First-generation Atom hubs do not offer local access to the hub API, so cloud/relay access is the only way to contact the hub. This makes your configuration vulnerable to failures of your Internet access, eZLO's cloud services, and even your local network. For this reason, the use of eZLO first-generation hubs is not recommended. It's fine for experimentation, however, and may be adequate for certain less important tasks. How do you know what generation of Atom you have? You may be able to tell by the serial number alone: according to eZLO, if the first four digits of your Atom's serial number are between 7000 and 7009 (inclusive), you have a "generation 1" atom, which does not support local access to the API, so only cloud/remote access is available for these units. Serial numbers 7500 to 7599 and 7600 to 7699 are EU and US version 3 hardware Atoms, respectively, and these support both local and remote access to the API. Serial numbers starting 7010 to 7499 are version 2 hardware, but may not be "generation 2" operationally and so may or may not support local API access — you're just going to have to try it. If you're serious about using an Atom in your home automation, it is strongly recommended you use at least version 3 hardware and use local API access. The final judgement of risk tolerance is, of course, your own.

To configure your hub in Reactor, you will add configuration with your hub serial number and account credentials (username and password) to the reactor.yaml file's controllers section. For all hubs except first-generation Atom, also include the source key, putting in the IP address of your hub where shown (omit the source key entirely for first-generation Atoms). Remember that all indenting is done with spaces, not tabs, in YAML files.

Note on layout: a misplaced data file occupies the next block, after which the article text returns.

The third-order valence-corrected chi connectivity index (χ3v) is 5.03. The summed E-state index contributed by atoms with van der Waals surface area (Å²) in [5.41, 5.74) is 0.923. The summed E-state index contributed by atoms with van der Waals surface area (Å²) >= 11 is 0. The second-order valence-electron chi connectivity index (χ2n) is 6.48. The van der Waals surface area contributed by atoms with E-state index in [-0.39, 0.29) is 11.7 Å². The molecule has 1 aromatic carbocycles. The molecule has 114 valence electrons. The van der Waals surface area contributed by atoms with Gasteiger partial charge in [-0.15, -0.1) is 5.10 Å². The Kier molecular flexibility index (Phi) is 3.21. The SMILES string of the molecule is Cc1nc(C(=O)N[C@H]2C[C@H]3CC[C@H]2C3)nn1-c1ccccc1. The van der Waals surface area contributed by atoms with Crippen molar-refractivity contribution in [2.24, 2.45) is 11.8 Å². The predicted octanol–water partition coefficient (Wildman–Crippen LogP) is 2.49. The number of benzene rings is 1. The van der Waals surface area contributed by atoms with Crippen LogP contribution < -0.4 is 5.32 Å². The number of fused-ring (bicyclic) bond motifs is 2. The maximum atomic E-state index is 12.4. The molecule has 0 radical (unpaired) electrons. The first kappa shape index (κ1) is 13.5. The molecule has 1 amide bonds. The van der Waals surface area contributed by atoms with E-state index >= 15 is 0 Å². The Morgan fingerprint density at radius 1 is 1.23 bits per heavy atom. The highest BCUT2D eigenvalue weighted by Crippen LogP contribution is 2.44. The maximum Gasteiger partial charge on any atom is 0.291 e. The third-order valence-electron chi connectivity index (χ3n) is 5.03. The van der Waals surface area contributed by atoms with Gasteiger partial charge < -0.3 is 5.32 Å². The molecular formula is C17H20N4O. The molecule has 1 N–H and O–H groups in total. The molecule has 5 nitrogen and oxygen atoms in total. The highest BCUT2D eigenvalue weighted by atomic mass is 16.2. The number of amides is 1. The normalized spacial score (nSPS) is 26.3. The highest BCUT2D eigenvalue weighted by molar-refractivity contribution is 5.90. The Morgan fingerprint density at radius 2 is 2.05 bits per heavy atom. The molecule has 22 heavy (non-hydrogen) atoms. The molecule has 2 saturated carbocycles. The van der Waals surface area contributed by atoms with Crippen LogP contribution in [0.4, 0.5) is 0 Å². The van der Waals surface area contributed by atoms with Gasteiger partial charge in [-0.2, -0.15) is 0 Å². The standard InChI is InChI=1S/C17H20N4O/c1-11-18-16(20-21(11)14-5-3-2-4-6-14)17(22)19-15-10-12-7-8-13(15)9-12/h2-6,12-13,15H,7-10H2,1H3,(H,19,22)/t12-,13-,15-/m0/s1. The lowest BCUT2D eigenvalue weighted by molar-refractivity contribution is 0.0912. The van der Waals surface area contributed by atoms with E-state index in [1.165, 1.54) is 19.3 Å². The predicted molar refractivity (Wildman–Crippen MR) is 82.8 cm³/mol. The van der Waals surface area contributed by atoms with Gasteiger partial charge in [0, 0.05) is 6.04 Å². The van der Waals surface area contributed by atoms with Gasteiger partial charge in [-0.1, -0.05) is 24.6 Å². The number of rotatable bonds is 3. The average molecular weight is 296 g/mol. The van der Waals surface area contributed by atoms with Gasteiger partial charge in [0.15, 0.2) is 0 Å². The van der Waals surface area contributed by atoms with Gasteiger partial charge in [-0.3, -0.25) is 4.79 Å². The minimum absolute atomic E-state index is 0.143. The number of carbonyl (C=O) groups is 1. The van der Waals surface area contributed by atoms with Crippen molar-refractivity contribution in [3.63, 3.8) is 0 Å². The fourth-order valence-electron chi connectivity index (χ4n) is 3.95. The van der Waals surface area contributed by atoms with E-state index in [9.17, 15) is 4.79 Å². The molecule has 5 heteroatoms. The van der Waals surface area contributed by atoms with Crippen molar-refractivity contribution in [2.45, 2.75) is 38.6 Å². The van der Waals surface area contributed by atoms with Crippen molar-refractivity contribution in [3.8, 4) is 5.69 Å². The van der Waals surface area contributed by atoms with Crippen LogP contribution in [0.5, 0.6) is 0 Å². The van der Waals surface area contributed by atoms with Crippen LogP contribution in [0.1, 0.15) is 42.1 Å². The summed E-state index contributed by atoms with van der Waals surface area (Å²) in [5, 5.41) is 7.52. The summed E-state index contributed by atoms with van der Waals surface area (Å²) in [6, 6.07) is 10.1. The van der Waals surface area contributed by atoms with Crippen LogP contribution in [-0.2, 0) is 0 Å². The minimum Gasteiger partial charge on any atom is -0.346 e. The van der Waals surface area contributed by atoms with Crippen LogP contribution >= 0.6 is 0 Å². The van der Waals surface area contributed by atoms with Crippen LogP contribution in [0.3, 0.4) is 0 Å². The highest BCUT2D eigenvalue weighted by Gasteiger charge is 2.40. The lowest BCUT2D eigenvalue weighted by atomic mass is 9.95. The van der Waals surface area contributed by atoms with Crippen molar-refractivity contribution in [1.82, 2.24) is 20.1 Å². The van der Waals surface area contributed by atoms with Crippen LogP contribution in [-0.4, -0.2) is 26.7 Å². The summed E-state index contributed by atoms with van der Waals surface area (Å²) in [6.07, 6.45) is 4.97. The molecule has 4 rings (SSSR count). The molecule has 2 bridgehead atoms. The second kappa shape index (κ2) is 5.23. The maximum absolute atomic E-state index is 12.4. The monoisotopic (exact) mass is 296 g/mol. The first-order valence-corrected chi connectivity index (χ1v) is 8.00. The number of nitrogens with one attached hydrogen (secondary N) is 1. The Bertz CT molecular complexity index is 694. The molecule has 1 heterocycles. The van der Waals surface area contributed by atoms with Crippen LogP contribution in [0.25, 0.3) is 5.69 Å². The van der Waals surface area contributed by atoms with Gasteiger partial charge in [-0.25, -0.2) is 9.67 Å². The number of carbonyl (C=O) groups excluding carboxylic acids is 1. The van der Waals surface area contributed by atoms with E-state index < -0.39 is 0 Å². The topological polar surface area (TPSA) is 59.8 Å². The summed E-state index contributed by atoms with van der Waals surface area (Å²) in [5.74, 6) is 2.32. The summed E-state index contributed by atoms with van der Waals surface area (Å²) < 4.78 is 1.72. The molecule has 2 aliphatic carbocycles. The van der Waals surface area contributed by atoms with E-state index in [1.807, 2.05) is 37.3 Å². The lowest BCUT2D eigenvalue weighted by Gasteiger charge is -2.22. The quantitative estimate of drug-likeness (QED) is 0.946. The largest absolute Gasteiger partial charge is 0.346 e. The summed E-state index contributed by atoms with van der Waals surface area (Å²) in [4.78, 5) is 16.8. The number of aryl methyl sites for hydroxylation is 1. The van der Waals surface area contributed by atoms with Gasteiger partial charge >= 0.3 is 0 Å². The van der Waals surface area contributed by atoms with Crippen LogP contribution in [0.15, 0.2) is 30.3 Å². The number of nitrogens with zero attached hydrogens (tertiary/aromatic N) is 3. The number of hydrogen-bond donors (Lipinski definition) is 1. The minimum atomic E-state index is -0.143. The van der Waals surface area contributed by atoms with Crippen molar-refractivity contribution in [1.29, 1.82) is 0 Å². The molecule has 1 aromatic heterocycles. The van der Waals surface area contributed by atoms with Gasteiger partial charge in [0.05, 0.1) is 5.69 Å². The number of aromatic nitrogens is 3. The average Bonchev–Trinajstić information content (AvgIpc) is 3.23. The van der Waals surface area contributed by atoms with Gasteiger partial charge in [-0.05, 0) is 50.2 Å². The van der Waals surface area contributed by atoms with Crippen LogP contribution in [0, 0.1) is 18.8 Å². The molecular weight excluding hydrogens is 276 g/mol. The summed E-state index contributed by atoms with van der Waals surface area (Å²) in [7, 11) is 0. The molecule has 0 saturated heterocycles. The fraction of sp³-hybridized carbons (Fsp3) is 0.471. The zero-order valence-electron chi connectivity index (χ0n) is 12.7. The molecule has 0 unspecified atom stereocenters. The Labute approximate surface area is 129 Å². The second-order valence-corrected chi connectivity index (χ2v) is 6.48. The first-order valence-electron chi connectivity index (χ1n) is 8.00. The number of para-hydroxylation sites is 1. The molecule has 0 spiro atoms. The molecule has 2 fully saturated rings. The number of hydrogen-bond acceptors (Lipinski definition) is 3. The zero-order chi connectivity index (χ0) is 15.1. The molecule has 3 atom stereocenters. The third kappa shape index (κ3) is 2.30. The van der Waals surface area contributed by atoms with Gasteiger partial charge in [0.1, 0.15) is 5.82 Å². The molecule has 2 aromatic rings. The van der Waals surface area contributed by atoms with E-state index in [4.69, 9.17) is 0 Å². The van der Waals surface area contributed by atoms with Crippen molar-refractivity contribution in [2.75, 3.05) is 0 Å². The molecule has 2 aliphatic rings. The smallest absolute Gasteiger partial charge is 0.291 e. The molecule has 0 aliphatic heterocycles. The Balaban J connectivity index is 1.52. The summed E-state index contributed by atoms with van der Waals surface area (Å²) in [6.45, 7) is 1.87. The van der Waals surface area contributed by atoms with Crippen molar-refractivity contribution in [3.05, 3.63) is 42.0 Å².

# other configuration sections not shown

- id: ezlo
  enabled: true
  implementation: EzloController
  name: "My Ezlo Hub"
    source: "wss://"  # change the IP address
    serial: "12345678"    # put your hub's serial # here
    username: "somebody"  # put your username here betw quotes
    password: "????????"  # and password

Restart Reactor. If your credentials and IP address are correct, Reactor will connect to the hub and inventory its devices. Go to the Reactor UI, to the Entities list (left navigation), and you should be able to see your eZLO devices as entities in the list (make sure you clear any filters you may have previously applied). If you don't see your devices, check your settings, and examine the reactor.log file for messages. The most common error is not providing all four configuration elements: source, serial, username and password (and second most common is an error in the username or password values).